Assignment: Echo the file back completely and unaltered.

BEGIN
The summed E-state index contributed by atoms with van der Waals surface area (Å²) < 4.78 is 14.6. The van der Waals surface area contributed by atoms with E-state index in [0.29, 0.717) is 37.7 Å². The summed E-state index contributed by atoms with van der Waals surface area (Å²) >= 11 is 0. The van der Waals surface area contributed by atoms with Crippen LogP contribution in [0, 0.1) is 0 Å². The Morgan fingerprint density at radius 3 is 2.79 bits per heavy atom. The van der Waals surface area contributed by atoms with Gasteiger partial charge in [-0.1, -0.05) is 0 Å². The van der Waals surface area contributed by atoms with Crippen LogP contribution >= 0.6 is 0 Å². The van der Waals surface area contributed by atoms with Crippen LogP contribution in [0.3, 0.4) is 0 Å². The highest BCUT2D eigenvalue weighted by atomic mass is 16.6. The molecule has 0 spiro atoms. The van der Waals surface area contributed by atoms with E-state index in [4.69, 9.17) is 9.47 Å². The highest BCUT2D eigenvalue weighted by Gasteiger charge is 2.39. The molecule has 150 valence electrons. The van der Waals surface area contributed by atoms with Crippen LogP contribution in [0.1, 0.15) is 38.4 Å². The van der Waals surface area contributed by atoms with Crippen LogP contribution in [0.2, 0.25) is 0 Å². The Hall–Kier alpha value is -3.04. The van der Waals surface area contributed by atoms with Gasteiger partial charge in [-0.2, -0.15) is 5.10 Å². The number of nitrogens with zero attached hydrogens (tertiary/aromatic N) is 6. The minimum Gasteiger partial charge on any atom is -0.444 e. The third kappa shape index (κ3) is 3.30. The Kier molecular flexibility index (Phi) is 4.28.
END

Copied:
The summed E-state index contributed by atoms with van der Waals surface area (Å²) < 4.78 is 14.6. The van der Waals surface area contributed by atoms with E-state index in [0.29, 0.717) is 37.7 Å². The summed E-state index contributed by atoms with van der Waals surface area (Å²) >= 11 is 0. The van der Waals surface area contributed by atoms with Crippen LogP contribution in [0, 0.1) is 0 Å². The Morgan fingerprint density at radius 3 is 2.79 bits per heavy atom. The van der Waals surface area contributed by atoms with Gasteiger partial charge in [-0.1, -0.05) is 0 Å². The van der Waals surface area contributed by atoms with Crippen LogP contribution >= 0.6 is 0 Å². The van der Waals surface area contributed by atoms with Crippen LogP contribution in [0.3, 0.4) is 0 Å². The highest BCUT2D eigenvalue weighted by atomic mass is 16.6. The molecule has 0 spiro atoms. The van der Waals surface area contributed by atoms with E-state index in [4.69, 9.17) is 9.47 Å². The highest BCUT2D eigenvalue weighted by Gasteiger charge is 2.39. The molecule has 150 valence electrons. The van der Waals surface area contributed by atoms with Crippen LogP contribution in [0.1, 0.15) is 38.4 Å². The van der Waals surface area contributed by atoms with Crippen LogP contribution in [0.2, 0.25) is 0 Å². The Hall–Kier alpha value is -3.04. The van der Waals surface area contributed by atoms with Gasteiger partial charge in [-0.2, -0.15) is 5.10 Å². The number of nitrogens with zero attached hydrogens (tertiary/aromatic N) is 6. The minimum Gasteiger partial charge on any atom is -0.444 e. The third kappa shape index (κ3) is 3.30. The Kier molecular flexibility index (Phi) is 4.28.